They’re Going To Really Miss: Todd Carney. Sure, he let his team-mates down and the Roosters had little choice but to let him go, but there is no doubt the Roosters were a different team with Carney on the field and firing. The stats say it all. In 2010, Carney played 28 games, scored 16 tries, made 21 line-breaks, 133 tackle-breaks, 19 try assists and 18 line-break assists to help the Roosters to the grand final. Twelve months later he contributed just 16 games, six tries, eight line-breaks, 38 tackle-breaks, four try assists and five line-break assists as the Roosters missed the finals altogether.

It’s Time To Deliver: Daniel Mortimer. The NRL’s golden child just two short years ago following his stunning debut season for Parramatta in 2009, Mortimer’s career has nosedived since and he arrives at Bondi Junction needing to prove he is no one-hit wonder. Essentially shut out by Eels coach Stephen Kearney last year and actively shopped around, this could well be his last chance to impress. Nevertheless, he couldn’t have asked for a better opportunity with the presence of Mitchell Pearce and Braith Anasta potentially allowing Mortimer to relax and play his natural game.

How’s Their Depth: Strong in the forwards, questionable out wide. The loss of Carney, Phil Graham and Kane Linnett has certainly weakened the Roosters’ backline – albeit it still looks imposing at full strength, with much expected of rookie Tautau Moga – however they boast a fearsome pack with Mose Masoe, Jared Waerea-Hargreaves, Martin Kennedy, Mitchell Aubusson, Tom Symonds and Frank-Paul Nuuausala all fighting for places. Watch too for the return of highly rated back-rower Anthony Cherrington who has endured a terrible time with injury over the past few seasons.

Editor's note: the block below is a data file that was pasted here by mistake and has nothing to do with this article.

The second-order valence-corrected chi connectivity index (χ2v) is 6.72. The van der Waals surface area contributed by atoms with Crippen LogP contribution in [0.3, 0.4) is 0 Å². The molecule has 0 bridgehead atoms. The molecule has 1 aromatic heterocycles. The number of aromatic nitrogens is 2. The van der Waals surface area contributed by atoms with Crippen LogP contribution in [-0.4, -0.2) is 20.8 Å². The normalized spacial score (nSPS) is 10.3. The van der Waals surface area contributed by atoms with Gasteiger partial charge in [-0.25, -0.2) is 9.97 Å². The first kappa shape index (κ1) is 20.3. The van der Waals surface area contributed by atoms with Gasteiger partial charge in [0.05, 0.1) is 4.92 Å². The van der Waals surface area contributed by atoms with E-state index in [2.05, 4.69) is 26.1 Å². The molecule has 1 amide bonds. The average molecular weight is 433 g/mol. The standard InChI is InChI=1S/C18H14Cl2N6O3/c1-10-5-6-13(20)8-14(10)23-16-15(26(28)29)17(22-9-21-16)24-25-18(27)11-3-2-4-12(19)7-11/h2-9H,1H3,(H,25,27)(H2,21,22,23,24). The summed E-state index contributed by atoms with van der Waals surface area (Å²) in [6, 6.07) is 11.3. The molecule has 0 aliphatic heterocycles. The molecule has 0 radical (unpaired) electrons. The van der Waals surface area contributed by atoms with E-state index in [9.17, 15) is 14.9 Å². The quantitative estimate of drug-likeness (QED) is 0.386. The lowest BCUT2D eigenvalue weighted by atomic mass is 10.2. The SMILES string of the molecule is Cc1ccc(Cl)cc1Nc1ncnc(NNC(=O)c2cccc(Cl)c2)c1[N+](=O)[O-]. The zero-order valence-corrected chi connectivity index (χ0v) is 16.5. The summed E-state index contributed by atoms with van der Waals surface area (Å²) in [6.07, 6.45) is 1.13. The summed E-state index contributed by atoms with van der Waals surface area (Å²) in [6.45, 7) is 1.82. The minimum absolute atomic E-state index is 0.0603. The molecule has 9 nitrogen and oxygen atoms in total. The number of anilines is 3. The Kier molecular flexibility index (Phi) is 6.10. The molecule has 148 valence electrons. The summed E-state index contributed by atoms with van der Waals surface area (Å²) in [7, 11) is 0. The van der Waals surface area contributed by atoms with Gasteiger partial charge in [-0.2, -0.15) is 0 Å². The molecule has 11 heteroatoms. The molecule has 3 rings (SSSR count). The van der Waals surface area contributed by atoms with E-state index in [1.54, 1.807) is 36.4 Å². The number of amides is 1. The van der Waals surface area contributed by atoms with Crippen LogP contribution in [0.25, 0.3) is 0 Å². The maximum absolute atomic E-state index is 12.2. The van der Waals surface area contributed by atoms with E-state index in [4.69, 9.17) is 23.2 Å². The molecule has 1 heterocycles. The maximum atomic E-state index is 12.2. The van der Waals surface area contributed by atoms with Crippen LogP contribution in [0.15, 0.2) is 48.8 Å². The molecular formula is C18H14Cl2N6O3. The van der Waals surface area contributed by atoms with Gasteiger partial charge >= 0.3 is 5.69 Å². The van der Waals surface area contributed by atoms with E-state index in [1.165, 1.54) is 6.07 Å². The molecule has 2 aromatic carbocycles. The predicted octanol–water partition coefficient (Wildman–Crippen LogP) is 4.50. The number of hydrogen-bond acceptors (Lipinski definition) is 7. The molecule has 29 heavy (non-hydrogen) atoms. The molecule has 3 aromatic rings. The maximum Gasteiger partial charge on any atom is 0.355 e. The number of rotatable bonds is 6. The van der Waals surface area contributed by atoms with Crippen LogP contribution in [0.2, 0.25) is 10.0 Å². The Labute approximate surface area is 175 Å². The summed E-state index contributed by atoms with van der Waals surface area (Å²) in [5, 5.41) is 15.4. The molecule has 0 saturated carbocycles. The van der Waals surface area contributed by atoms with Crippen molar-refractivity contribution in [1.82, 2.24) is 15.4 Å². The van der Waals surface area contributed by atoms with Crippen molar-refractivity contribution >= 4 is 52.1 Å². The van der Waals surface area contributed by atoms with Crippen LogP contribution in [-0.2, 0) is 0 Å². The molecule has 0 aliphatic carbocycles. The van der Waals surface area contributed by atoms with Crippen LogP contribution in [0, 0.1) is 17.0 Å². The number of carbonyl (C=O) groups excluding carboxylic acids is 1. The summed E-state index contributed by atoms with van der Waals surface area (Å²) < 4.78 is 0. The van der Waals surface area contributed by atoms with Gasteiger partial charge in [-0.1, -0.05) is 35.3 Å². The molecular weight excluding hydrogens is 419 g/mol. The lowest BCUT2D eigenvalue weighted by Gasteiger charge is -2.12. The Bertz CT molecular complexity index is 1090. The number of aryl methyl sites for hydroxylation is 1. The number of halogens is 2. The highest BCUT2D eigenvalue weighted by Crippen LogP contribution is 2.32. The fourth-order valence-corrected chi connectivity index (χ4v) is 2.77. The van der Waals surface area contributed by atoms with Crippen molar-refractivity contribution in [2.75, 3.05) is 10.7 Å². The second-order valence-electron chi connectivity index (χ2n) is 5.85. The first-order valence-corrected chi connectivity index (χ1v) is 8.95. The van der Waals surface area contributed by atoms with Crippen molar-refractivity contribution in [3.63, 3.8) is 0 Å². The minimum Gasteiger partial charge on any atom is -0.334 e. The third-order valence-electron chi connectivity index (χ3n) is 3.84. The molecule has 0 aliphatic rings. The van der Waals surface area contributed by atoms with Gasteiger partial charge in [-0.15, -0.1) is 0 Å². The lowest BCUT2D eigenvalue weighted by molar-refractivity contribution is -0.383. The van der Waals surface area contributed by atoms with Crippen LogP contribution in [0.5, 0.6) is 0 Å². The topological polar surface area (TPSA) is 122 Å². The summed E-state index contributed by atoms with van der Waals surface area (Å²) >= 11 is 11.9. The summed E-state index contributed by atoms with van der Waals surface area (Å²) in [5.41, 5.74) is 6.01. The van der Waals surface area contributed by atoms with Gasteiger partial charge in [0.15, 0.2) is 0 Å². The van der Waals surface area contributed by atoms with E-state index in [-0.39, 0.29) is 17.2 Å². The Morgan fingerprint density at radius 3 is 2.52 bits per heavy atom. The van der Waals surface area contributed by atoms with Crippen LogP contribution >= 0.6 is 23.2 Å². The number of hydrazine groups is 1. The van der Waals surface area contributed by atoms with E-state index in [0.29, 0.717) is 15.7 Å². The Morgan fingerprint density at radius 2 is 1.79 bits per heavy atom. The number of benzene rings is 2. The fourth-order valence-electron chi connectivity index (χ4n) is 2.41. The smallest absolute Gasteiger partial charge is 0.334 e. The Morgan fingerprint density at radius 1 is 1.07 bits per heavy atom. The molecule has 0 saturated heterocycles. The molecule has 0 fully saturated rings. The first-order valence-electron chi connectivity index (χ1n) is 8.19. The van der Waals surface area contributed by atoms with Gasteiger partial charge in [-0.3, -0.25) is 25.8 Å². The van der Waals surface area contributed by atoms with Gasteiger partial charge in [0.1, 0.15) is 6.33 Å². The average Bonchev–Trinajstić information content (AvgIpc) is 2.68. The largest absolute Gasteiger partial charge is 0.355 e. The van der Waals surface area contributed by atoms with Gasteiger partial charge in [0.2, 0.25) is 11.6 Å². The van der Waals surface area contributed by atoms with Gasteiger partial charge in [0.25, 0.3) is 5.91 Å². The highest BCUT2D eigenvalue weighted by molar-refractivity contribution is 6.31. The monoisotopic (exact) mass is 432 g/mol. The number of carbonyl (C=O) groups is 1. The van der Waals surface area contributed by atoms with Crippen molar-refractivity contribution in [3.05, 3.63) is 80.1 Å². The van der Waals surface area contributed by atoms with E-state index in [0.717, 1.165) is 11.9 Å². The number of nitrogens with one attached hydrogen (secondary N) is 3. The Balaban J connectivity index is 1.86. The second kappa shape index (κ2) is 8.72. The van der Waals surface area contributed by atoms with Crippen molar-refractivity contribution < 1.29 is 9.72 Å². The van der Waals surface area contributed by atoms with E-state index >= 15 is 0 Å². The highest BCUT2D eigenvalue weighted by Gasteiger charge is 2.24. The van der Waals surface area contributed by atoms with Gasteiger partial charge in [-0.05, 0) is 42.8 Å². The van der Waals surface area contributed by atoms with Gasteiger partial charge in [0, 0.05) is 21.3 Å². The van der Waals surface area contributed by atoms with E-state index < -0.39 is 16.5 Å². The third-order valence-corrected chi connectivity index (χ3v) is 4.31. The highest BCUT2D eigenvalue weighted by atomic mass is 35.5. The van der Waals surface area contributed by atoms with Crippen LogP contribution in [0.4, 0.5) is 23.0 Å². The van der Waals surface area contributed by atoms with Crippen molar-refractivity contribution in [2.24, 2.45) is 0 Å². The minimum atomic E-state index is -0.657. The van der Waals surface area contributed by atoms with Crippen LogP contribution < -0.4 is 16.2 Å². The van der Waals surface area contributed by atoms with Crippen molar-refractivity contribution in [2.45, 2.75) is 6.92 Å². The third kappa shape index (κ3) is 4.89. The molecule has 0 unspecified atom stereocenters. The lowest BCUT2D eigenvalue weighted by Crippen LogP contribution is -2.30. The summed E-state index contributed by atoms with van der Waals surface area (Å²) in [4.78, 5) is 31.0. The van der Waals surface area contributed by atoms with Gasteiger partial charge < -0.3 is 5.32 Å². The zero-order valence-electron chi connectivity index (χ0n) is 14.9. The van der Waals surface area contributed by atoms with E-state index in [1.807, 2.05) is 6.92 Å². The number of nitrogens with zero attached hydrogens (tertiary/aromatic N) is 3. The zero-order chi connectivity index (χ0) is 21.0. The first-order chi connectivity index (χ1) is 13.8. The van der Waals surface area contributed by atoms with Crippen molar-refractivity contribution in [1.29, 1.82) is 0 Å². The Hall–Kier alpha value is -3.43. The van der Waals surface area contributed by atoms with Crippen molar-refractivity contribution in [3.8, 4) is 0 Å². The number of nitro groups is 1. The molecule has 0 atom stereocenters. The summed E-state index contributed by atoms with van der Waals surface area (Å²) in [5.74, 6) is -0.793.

Under-20s: After finishing in fifth spot last season (before bowing out with consecutive losses), Roosters Toyota Cup coach Jason Taylor is expecting big things from his troops in 2012.

“I feel like we’re a long way ahead of where we were this time last year,” he said. “We’ve got a few more players that are backing up this time. Last year we only had two or three players in their second year of Toyota Cup. Now we’ve got 12 months under our belt but of course how that transforms onto the field, we’ll soon find out.”

Many in Taylor’s squad have spent the pre-season training with the NRL side and Taylor admits he wouldn’t be surprised if a handful pushed on to experience first grade this year.

“That’s been good for them – being exposed to full-time training and the standard that the NRL guys train at,” he said. “Toyota Cup is all about producing guys that are going to move up to the NRL but at the same time we’re looking to perform well this year too because if you’re not winning you’re not going to get guys performing their best anyway. We want individuals to be confident and showing their best footy.”

The Roosters have high hopes for half Ryley Jacks who produced 20 try assists in 2011.

The Coach: Much will depend on how the Roosters fare in 2012 although it is unlikely coach Brian Smith is in imminent danger of dismissal. The club hierarchy was mightily impressed with how quickly he turned the club from wooden spooners into grand finalists in 2010 while much of their regrettable 2011 season was beyond his control. Smith is signed to the end of 2013.

Predicted Finish: They have the ability to finish higher, but the primary goal of the Sydney Roosters at this stage should be the top eight. Although there remain some depth questions out wide, there is no doubt they can beat anyone on their day. Whether or not they can make that a habit, we’re about to find out. Unfortunately we see them finishing closer to the bottom of the ladder than the top – 12th-15th.

Toyota NRL Dream Team view from's Lone Scout
The value pick: Promising young back-rower Boyd Cordner is excellent value at $126,400.
The must have: Mitchell Aubusson's price tag has taken a tumble after an injury-hit 2011 and he's a quality Dream Team option when playing in the forward pack.

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National Rugby League respects and honours the Traditional Custodians of the land and pay our respects to their Elders past, present and future. We acknowledge the stories, traditions and living cultures of Aboriginal and Torres Strait Islander peoples on the lands we meet, gather and play on.